Quantitative values, generally percentage figures or overall ratings, that result from respondents providing rankings (e.g. least to most important) or a numerical figure (e.g. 1 through 5) to specific attitudinal statements or product/service attributes can provide an indication of trends in satisfaction and allow for easy correlations to be made. These figures can help to identify, in a numerical format, the drivers of customer satisfaction for the organisation. It has been generally believed, over the last decade, that the higher/lower the index number is for a particular attitude or attribute, the more loyal the customer is, the less likely they will be to move to the competition, the more satisfied they are, the greater the chances of increasing the companies revenue is etc.

CSS's can be used to feed into formulae that produce a numerical 'index value' to indicate the overall level of customer satisfaction of an organisation. Information used in the formula may or may not include other key measures that indicate a satisfaction value. Such an index can be benchmarked against other similarly designed indexes from other organisations allowing vital comparisons to be made that can lead to understanding performance in the market, this intelligence can then be used strategically.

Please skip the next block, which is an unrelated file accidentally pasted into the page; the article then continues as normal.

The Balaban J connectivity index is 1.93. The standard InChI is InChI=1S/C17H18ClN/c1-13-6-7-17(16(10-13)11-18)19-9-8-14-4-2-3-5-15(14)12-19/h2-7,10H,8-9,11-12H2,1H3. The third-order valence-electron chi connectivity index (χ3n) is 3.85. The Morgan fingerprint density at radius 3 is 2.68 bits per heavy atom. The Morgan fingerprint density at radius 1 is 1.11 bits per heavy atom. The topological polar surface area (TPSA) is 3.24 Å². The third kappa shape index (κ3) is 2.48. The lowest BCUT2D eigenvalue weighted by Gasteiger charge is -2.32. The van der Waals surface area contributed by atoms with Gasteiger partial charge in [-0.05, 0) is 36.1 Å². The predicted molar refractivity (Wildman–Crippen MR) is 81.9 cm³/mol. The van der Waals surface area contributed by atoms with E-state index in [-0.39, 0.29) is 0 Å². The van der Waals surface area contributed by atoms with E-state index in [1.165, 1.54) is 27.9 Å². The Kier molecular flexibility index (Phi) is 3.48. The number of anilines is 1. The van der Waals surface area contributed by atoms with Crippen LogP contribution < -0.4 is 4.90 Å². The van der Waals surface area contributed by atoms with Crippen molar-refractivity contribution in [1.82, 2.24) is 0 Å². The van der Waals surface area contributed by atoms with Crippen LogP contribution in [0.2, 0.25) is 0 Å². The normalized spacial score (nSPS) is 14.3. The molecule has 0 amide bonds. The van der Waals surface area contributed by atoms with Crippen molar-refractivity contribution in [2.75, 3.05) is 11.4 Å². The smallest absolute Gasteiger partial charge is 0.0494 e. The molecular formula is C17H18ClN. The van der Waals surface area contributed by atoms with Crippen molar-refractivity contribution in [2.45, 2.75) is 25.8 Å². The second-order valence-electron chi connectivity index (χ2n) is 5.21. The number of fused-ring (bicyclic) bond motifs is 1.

The interest in benchmarking levels of customer satisfaction between organisations is illustrated by the existence of two independently operated indexes, the American Satisfaction Index and the Eurpoean Satisfaction Index. These indexes administer independent surveys to the public in regard to companies throughout the two continents.

Considerable value can be gained from knowing such information and being able to determine key drivers of satisfaction. However, Lawrence Crosby and Sheree Johnson (2002) of Symmetrics Marketing Corporation in the USA note "If a customer loyalty index is to serve any purpose in guiding management decisions, it must be a reliable indicator of customer attitudes and intentions" and "Effective customer measures must be adapted to the peculiarities of the firm and the firm's strategies". They stress that standardized, do-it-yourself (DIY) surveys and survey templates that can be found in such places as the internet may not be effective as "A concept like customer loyalty can be quite different depending on the industry and a given firm's strategy, value proposition, and target segments".